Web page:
This series of books on Radiotracers in Biology and Medicine is on the one hand an unbelievably expansive enterprise and on the other hand, a most noble one as well. Tools to probe biology have developed at an accelerating rate. Hevesy pioneered the application of radioisotopes to the study of chemical processes, and since that time radioisotopic methodology has probably contributed as much as any other methodology to the analysis of the fine structure of biologic systems. Radioisotopic methodologies represent powerful tools for the determination of virtually any process of biologic interest. It should not be surprising, therefore, that any effort to encompass all aspects of radiotracer methodology is both desirable in the extreme and doomed to at least some degree of inherent failure. The current series is assuredly a success relative to the breadth of topics which range from in depth treatise of fundamental science or abstract concepts to detailed and specific applications, such as those medicine or even to the extreme of the methodology for sacrifice of anaimals as part of a radiotracer distribution study.
Table of Contents
SECTION III: PHARMACOKINETIC MODELLING OF RECEPTOR-BINDING RADIOTRACERS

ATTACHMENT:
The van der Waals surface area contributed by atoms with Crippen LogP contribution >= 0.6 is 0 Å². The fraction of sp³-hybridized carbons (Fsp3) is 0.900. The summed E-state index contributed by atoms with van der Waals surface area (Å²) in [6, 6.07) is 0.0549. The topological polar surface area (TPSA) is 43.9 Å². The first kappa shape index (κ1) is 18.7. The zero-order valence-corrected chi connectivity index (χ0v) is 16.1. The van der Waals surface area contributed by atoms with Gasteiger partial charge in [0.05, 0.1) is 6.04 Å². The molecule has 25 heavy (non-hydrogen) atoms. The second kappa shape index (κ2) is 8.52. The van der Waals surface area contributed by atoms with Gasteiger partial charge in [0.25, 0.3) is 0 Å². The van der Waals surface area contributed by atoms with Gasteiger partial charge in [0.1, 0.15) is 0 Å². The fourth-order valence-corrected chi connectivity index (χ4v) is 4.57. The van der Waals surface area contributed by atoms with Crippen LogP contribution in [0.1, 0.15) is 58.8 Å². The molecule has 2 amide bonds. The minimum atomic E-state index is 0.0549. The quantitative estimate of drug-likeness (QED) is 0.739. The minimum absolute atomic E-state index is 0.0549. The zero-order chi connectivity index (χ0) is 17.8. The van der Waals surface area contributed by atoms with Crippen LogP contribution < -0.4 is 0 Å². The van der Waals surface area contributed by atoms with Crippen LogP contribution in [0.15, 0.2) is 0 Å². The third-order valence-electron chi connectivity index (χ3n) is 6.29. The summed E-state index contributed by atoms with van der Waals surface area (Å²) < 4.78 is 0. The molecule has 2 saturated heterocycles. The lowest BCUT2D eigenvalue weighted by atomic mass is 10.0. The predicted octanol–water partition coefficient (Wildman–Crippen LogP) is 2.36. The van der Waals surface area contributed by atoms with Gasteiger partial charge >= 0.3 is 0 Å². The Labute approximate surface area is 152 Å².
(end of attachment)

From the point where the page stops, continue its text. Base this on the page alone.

Application of Modelling Principles to Receptor-Binding radiotracers
Pharmomacokinetic Aspects of the In Vivo, Noninvasive Study of Neuroreceptors in Man
A Complimentary Radiopharmaceutical and Mathematical Model for Quantitating Hepatic-Binding Protein Receptors
Separating Changes in Flow from Changes in Receptor Binding by Pharmacokinetic Modelling
SECTION IV: INSTRUMENTATION FOR RECEPTOR-BINDING RADIOTRACERS
Simulated Uptake Ratio Requirements for Spherical Lesions Imaged with a Conventional Scintillation Camera
Potential of Longitudinal Tomography for Imaging Receptor-Binding Radiotracers
Emission Tomography-Detection of Single Photons with Multidetector Devices and Rotating Gamma Cameras
Instrumentation for Quantitative Tomographic Determination of Concentration of Positron-Emitting, Receptor-Binding Radiotracers
SECTION V: CLINICAL RELEVANCE OF RECEPTOR-BINDING RADIOTRACERS
Introduction: The Role of Receptors in Disease
Williams C. Eckelman, Ph.D. is Professor of Radiology and Chief of Radiopharmaceutical Chemistry at George Washington University Medical Center in Washington D.C.
Dr. Eckelman receieved his B.S. in chemistry from St. Louis University and a M.A. and Ph.D in chemistry from Washington University in St. Louis. He is a member of the Society of Nuclear Medicine, the American Chemical Society and AAAS. He has published over 100 scientific papers and several book chapters.